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Why Scott Prouty went public with the 47% tape

When Scott Prouty's surreptitious video recording of Mitt Romney surfaced during the presidential election, the country gravitated toward his comments about 47%

When Scott Prouty's surreptitious video recording of Mitt Romney surfaced during the presidential election, the country gravitated toward his comments about 47% of Americans who, Romney said, did not pay income taxes and felt "entitled to health care, to food, to housing--you name it." The video was universally dubbed "the 47% tape." But as the videographer revealed, it was not Romney's 47% remarks that motivated him to go public with the video: it was Romney's comment about a factory in China--later identified as Global-Tech Appliances--the prompted Prouty to take action. As Romney attested in the video, Bain Capital had acquired this factory in 1998, which employed mostly young women who stayed "twelve to a room" on "three bunk beds on top of each other" in a building surrounded by "a huge fence with barbed wire and guard towers." “I don’t know how any person with a conscience could walk in there and get a good feeling and say, 'You know what? This is the business model I want to take. This is going to make me a couple more million dollars. And that was wonderful. Then hop on your private plane and leave," Prouty said on The Last Word, noting that jobs were also taken from American workers in the process. “I just couldn’t believe that he would be bragging about it while he was running for president," said Prouty. "I guess if you can go take advantage of people overseas, I suppose you can get away with it. But just because you can get away with it, doesn't mean it's right -- especially if you're running for president." Romney mentions in Prouty's tape that a Bain partner turned to him after the factory visit and remarked on the good fortune of being born in America. Romney echoed the sentiment to the dinner party guests where the video was recorded: "This is an amazing land and what we have is unique, and fortunately it is so special we are sharing it with the world." Ben Labolt, who served as National Press Secretary for President Obama's 2012 campaign, tweeted that that he found it "interesting" the Chinese factory story caught Prouty's attention.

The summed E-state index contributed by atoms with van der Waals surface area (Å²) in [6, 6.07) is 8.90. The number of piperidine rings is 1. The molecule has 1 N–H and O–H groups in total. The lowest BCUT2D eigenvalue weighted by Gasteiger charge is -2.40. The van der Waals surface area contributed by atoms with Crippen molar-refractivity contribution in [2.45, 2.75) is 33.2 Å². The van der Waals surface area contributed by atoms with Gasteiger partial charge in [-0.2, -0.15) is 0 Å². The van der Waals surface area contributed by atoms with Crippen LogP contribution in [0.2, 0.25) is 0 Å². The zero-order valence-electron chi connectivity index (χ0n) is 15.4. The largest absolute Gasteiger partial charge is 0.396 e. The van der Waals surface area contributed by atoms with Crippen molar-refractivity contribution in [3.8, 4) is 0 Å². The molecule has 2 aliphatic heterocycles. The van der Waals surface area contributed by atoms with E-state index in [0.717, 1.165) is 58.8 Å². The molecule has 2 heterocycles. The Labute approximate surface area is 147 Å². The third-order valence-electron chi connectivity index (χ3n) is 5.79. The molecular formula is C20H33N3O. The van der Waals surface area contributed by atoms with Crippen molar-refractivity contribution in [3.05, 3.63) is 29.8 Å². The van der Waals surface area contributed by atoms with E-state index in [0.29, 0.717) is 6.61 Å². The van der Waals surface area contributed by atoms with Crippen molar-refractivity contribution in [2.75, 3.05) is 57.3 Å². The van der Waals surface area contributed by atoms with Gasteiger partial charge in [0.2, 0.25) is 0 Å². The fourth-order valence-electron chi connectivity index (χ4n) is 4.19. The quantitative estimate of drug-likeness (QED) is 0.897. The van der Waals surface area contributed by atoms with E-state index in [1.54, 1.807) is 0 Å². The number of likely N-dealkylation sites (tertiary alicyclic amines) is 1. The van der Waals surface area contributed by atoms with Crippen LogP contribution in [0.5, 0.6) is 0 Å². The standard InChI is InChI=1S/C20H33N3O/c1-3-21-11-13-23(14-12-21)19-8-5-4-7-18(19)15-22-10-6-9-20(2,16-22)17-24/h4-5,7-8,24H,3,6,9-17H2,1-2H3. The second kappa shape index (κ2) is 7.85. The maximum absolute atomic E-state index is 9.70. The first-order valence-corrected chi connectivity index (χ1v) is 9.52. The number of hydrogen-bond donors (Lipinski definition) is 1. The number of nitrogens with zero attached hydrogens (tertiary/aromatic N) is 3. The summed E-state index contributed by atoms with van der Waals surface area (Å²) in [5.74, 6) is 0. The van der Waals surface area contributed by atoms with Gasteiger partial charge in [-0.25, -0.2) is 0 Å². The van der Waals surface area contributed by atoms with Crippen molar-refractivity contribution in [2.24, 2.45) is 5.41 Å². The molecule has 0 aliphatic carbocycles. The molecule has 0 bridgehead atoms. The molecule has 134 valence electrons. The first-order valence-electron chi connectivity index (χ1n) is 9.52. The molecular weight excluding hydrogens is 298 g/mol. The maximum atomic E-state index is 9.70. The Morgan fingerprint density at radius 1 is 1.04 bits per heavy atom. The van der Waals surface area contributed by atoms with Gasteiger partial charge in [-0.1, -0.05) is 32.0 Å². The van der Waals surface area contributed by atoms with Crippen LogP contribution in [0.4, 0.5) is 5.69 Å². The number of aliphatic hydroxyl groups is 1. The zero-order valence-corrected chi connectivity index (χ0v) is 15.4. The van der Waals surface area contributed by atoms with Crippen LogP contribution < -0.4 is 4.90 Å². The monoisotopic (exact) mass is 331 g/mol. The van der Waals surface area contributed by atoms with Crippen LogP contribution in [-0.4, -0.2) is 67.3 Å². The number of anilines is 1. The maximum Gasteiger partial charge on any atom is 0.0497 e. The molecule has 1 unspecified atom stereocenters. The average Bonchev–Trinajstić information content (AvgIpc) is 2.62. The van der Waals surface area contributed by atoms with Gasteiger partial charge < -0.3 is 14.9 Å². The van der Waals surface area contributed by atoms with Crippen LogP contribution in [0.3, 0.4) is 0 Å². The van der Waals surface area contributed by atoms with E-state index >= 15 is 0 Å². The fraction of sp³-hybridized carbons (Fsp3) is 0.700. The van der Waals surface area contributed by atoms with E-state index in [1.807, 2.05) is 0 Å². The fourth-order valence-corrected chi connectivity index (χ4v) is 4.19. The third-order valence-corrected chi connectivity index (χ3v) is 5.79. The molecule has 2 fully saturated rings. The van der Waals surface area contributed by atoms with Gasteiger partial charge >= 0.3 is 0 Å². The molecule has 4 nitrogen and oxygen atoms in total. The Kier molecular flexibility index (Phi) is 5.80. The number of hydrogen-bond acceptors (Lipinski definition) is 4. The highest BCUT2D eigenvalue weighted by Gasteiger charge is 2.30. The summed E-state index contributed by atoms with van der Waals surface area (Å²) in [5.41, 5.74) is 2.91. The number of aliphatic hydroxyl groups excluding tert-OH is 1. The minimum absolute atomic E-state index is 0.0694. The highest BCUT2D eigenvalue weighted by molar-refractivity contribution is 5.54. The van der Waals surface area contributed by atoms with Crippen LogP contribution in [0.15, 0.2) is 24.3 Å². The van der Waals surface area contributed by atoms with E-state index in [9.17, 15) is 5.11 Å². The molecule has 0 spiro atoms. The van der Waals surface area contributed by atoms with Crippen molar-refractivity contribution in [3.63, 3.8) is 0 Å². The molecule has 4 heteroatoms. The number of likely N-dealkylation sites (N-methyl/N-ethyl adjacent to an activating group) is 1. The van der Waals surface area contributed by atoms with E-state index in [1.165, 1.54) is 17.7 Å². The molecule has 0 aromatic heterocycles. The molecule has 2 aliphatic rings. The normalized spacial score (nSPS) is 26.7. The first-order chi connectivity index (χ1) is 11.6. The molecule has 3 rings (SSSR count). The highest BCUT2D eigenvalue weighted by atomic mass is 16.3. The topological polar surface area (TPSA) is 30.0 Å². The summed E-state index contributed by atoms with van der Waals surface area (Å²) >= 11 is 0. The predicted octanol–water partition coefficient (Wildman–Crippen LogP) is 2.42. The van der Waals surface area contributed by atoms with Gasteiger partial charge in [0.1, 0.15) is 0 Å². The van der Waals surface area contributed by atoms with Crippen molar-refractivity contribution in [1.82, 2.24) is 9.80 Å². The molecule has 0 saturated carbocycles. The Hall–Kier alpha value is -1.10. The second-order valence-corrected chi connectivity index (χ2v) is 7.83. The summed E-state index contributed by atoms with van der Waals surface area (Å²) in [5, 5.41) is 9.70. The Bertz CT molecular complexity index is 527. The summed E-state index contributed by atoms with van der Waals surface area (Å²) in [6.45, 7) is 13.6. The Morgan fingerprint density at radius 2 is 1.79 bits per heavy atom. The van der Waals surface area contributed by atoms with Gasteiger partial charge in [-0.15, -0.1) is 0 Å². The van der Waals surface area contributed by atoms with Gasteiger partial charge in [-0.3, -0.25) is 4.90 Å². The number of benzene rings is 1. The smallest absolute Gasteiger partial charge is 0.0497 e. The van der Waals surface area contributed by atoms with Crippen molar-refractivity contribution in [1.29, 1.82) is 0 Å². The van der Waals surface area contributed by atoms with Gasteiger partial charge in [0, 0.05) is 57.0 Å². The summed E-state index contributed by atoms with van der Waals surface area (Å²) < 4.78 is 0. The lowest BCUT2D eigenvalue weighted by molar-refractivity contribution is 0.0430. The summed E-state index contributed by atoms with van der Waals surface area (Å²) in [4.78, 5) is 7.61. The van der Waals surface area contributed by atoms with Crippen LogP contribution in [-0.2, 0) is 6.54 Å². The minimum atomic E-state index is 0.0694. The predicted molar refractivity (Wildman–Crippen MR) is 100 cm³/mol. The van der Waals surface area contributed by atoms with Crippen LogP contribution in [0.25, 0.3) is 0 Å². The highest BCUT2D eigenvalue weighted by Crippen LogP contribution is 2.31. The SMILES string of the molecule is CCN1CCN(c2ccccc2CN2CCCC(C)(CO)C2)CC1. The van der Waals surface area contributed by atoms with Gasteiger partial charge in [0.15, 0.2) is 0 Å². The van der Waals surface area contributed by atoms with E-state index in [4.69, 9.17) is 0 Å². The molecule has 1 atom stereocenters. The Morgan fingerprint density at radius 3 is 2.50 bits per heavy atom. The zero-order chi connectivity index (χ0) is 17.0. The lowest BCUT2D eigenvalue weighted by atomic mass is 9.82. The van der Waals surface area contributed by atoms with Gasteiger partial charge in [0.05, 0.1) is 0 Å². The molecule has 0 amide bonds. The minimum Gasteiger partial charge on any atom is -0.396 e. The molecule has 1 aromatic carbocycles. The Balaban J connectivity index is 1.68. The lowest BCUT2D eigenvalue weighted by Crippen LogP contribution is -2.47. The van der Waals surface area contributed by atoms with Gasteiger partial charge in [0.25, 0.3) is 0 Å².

Interesting that in @edshow's interview with man behind 47% tape, he thought news was the Chinese factory Romney invested in. — Ben LaBolt (@BenLaBolt) March 14, 2013

I always thought that would get more attention -- barbed wire ringed plant w/ people sleeping in slummy dorms that Romney et al invested in — Ben LaBolt (@BenLaBolt) March 14, 2013

Even before any comment had been made to the fundraising guests, Prouty said he was a bit surprised by Romney's treatment of the catering company hosting the event. That night Prouty was bartending, as he said he had done for several high-profile events, including one for Bill Clinton in which the former president greeted each of the servers and took pictures with them (Prouty's reason for bringing the camera). According to Prouty, Romney carried himself differently than Clinton. "He had basically just walked into a dinner party that he was the guest of honor and he demanded that the service be sped up," Prouty said. "I thought that was kind of remarkable, because, you know, anybody that walks into a dinner party, it doesn't matter who you are--I can't imagine demanding to be fed faster, to be served faster. You know, it wasn't like we were behind schedule." Prouty apologized to the managers of the catering company in question for "not being fair to them" by releasing his video. Prouty also said he thought his colleagues at the company "probably had a pretty good idea" that it was him who recorded Romney, but "they were great to not expose me."